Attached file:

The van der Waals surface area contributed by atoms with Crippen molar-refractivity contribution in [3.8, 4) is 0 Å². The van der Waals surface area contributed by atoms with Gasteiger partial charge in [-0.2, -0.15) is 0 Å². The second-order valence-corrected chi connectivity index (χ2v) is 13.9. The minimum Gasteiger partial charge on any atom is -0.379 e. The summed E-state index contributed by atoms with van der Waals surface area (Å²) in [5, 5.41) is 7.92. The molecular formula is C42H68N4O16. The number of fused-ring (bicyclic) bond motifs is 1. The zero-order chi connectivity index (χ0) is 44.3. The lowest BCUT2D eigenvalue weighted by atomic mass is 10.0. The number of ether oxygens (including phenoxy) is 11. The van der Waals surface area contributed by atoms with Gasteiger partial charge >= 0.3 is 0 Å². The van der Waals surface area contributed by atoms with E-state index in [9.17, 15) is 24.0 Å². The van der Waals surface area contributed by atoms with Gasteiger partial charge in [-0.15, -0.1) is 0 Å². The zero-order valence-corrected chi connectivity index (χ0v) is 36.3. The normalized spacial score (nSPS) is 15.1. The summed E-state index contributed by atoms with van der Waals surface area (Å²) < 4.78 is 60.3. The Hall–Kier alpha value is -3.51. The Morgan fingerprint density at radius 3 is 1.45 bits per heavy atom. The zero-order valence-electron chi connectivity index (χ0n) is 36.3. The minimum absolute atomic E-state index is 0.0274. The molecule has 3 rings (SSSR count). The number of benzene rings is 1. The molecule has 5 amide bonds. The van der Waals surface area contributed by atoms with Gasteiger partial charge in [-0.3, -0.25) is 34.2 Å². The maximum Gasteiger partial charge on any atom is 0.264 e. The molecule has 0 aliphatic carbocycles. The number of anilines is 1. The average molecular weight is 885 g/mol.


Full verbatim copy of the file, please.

The van der Waals surface area contributed by atoms with Crippen molar-refractivity contribution in [3.8, 4) is 0 Å². The van der Waals surface area contributed by atoms with Gasteiger partial charge in [-0.2, -0.15) is 0 Å². The second-order valence-corrected chi connectivity index (χ2v) is 13.9. The minimum Gasteiger partial charge on any atom is -0.379 e. The summed E-state index contributed by atoms with van der Waals surface area (Å²) in [5, 5.41) is 7.92. The molecular formula is C42H68N4O16. The number of fused-ring (bicyclic) bond motifs is 1. The zero-order chi connectivity index (χ0) is 44.3. The lowest BCUT2D eigenvalue weighted by atomic mass is 10.0. The number of ether oxygens (including phenoxy) is 11. The van der Waals surface area contributed by atoms with Gasteiger partial charge >= 0.3 is 0 Å². The van der Waals surface area contributed by atoms with E-state index in [9.17, 15) is 24.0 Å². The van der Waals surface area contributed by atoms with Gasteiger partial charge in [-0.15, -0.1) is 0 Å². The zero-order valence-corrected chi connectivity index (χ0v) is 36.3. The normalized spacial score (nSPS) is 15.1. The summed E-state index contributed by atoms with van der Waals surface area (Å²) < 4.78 is 60.3. The Hall–Kier alpha value is -3.51. The Morgan fingerprint density at radius 3 is 1.45 bits per heavy atom. The zero-order valence-electron chi connectivity index (χ0n) is 36.3. The minimum absolute atomic E-state index is 0.0274. The molecule has 3 rings (SSSR count). The number of benzene rings is 1. The molecule has 5 amide bonds. The van der Waals surface area contributed by atoms with Gasteiger partial charge in [-0.3, -0.25) is 34.2 Å². The maximum Gasteiger partial charge on any atom is 0.264 e. The molecule has 0 aliphatic carbocycles. The number of anilines is 1. The average molecular weight is 885 g/mol.